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Having seen Victoria Falls from the Zimbabwean side on a previous trip, we were really excited to get a Zambian perspective. Curtis, one of the super-friendly guides from Stanley Safari Lodge, accompanied us for the afternoon. Curtis must have seen the falls hundreds of times, yet he says every time is like his first. I think he took more pictures than we did! He was also more than happy to kill some time with us while we waited for the light to improve. It’s really hard to do Victoria Falls justice with any words or pictures. The sheer scale, power and incredible beauty of the place is something that you really have to experience for yourself. We’ll say this though; there can’t be many better places in the world to spend the golden hour.

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The next morning we made a trip out to Livingstone Island, right on the lip of the falls (if you look closely in the pic above, you’ll see a little roof above the falls – that’s Livingstone Island). Our boat captain was quick to remind us that although we were following in David Livingstone’s footsteps, he by no means ‘discovered’ these falls. People have lived in the area for thousands of years, and a waterfall of this magnitude is fairly hard to miss! The most incredible thing about Livingstone Island is that you can literally stand right on the precipice of the falls and peer down into the cauldron below. In September and October, when the water levels have dropped (and presuming you’re brave enough), you can even take a dip in the infamous Devil’s Pool.

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We would have loved to have spent a few more days around Livingstone with the good people of Stanley Safari Lodge. But we had a taxi to catch, and a reservation in Kasane – gateway to Botswana’s world-famous Chobe National Park.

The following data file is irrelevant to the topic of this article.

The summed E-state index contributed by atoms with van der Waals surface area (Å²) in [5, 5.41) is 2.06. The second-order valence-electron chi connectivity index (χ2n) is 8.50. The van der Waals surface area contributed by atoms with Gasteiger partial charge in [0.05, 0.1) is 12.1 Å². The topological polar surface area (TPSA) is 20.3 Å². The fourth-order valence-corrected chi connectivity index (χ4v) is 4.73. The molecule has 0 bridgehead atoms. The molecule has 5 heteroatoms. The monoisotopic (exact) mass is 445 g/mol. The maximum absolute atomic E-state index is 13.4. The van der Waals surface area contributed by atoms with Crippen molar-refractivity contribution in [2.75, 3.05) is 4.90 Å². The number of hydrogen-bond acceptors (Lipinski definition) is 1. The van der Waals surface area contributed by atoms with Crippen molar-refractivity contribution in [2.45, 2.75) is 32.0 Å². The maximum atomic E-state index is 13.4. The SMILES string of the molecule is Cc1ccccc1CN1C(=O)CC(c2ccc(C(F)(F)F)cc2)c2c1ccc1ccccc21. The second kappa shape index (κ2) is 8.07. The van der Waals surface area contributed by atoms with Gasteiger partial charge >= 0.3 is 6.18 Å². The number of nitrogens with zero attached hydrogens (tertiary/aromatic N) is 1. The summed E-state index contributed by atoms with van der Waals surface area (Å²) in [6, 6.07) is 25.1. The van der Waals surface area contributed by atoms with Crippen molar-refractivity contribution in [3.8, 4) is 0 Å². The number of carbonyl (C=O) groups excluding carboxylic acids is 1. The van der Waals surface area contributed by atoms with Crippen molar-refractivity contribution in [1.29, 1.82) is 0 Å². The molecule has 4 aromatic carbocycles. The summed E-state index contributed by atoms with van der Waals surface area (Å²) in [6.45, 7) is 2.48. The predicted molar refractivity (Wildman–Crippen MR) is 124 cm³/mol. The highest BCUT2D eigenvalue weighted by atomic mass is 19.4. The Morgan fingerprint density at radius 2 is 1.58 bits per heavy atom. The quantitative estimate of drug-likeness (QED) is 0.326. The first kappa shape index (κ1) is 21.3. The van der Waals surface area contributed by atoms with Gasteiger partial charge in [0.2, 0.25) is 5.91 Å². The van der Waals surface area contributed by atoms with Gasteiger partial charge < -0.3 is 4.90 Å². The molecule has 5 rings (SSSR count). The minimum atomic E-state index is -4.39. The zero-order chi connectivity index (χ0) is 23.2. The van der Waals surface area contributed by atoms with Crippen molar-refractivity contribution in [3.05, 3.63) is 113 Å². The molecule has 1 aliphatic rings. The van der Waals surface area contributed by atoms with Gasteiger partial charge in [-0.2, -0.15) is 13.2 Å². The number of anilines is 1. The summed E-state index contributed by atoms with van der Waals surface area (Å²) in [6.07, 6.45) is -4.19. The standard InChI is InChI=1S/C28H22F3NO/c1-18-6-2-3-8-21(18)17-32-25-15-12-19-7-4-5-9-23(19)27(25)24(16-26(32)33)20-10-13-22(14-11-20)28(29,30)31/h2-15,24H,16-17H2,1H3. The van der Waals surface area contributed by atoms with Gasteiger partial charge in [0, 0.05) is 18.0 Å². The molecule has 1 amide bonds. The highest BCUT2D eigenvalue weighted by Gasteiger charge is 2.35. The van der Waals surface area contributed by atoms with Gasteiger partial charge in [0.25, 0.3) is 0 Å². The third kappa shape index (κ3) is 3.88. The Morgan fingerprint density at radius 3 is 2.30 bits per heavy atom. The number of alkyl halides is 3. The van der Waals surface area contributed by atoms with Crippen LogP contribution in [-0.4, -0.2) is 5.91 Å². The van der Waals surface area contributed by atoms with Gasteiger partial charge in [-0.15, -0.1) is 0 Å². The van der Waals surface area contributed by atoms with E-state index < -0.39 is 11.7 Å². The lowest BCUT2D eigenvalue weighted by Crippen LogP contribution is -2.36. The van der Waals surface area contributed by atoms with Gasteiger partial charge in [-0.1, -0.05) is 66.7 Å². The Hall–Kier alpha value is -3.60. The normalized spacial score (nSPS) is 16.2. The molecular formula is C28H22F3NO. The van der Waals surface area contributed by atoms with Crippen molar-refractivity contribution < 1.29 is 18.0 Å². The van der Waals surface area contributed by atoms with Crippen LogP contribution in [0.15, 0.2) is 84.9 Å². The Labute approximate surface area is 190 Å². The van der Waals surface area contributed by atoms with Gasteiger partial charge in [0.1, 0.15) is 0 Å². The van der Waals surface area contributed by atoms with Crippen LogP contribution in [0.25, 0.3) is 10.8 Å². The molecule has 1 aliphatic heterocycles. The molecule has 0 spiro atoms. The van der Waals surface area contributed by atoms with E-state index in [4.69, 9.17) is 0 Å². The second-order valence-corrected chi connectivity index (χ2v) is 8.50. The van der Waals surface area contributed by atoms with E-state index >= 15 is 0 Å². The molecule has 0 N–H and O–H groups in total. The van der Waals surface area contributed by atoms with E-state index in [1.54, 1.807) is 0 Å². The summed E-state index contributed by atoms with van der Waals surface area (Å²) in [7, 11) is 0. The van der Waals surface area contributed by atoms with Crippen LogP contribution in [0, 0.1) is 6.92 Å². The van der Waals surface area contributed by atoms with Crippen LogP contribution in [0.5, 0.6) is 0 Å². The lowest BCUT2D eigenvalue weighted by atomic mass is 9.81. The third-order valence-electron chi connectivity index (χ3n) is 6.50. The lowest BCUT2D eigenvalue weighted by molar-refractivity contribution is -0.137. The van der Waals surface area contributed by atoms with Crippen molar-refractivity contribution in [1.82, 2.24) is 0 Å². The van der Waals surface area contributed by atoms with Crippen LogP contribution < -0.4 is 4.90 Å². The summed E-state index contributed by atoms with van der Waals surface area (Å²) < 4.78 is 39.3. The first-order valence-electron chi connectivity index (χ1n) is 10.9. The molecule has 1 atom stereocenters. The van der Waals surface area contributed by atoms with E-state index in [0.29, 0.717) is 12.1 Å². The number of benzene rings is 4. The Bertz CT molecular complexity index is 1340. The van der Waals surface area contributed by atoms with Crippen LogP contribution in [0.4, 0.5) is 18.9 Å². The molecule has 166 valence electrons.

After crossing the Zambezi (and border) at Kazungula, we checked into the awesome Chobe Bush Lodge, a relatively new extension of the venerable old Chobe Safari Lodge, which opened in 1959. Although set back a little from the river, the Bush Lodge offers great value, a chilled atmosphere, and is the perfect base from which to hop onto a boat cruise or game drive into the park. Kasane is also so close to Victoria Falls and Livingstone, that you could easily pop across there for a day trip.

The section of the Chobe river just upstream of the lodge might be as close to paradise as we’ve ever come. Sure, there are a few more boats on the water than there used to be, but you can understand why people from all over the world flock here. A boat trip up the river in the late afternoon has got to be one of the most incredible wildlife spectacles on the African continent. Elephants come down to the water’s edge in their hundreds, where they’re joined by huge herds of buffalo, giraffe, a multitude of antelope, crocs, hippos, and a staggering array of waterbirds. In July, when the water levels start dropping, herds of elephants often swim across the channels to feed on the lush islands. If you’re lucky enough to intercept one of these crossings, trust us, it’s a sight that will live with you forever.

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Sitting in Kasane’s airport the next day, waiting to board our flight home – our 5th Airlink flight in four days – we tried to process everything that we had just experienced. Ordinarily we would’ve driven up to this part of the world in our trusty Landy, Andy, a journey that takes around two days each way. With the detour through the Sabi Sands, we’d have needed at least nine or ten days to see and do everything we’d just done. The magic of flying is how instantly it connects you to such diverse experiences. One moment you’re in Jo’burg, the next you’re tracking leopards through pristine wilderness. The next thing you know you’re floating down the Zambezi in a canoe, peering over the edge of Victoria Falls, or rafting the rapids in the gorge below. You could be sipping a G&T while watching a herd of elephants crossing the Chobe river at sunset, and be back in the office the next afternoon. Don’t worry, Andy, we’re not going to desert you just yet. But we’ll definitely be doing a few more of these epic little getaways in the years to come.